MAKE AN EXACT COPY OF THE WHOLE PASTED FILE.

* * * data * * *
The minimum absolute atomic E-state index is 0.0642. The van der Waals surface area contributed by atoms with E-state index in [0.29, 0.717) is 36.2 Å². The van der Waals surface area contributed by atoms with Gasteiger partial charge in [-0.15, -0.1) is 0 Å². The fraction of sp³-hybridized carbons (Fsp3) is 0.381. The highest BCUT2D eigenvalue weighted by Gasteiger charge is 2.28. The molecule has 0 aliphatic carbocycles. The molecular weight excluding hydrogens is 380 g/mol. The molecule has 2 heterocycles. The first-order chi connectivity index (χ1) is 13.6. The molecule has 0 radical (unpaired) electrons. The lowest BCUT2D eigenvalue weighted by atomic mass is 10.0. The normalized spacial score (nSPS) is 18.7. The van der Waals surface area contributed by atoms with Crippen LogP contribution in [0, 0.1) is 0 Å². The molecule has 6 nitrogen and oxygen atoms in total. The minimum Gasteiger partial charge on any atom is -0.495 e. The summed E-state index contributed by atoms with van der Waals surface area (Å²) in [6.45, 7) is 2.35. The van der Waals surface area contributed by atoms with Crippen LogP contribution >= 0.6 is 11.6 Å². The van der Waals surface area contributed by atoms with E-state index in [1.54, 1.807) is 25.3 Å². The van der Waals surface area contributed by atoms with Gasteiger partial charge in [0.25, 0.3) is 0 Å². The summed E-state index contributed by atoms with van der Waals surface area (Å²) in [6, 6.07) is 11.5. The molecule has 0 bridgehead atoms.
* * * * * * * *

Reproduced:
The minimum absolute atomic E-state index is 0.0642. The van der Waals surface area contributed by atoms with E-state index in [0.29, 0.717) is 36.2 Å². The van der Waals surface area contributed by atoms with Gasteiger partial charge in [-0.15, -0.1) is 0 Å². The fraction of sp³-hybridized carbons (Fsp3) is 0.381. The highest BCUT2D eigenvalue weighted by Gasteiger charge is 2.28. The molecule has 0 aliphatic carbocycles. The molecular weight excluding hydrogens is 380 g/mol. The molecule has 2 heterocycles. The first-order chi connectivity index (χ1) is 13.6. The molecule has 0 radical (unpaired) electrons. The lowest BCUT2D eigenvalue weighted by atomic mass is 10.0. The normalized spacial score (nSPS) is 18.7. The van der Waals surface area contributed by atoms with Crippen LogP contribution in [0, 0.1) is 0 Å². The molecule has 6 nitrogen and oxygen atoms in total. The minimum Gasteiger partial charge on any atom is -0.495 e. The summed E-state index contributed by atoms with van der Waals surface area (Å²) in [6.45, 7) is 2.35. The van der Waals surface area contributed by atoms with Crippen LogP contribution >= 0.6 is 11.6 Å². The van der Waals surface area contributed by atoms with E-state index in [1.54, 1.807) is 25.3 Å². The van der Waals surface area contributed by atoms with Gasteiger partial charge in [0.25, 0.3) is 0 Å². The summed E-state index contributed by atoms with van der Waals surface area (Å²) in [6, 6.07) is 11.5. The molecule has 0 bridgehead atoms.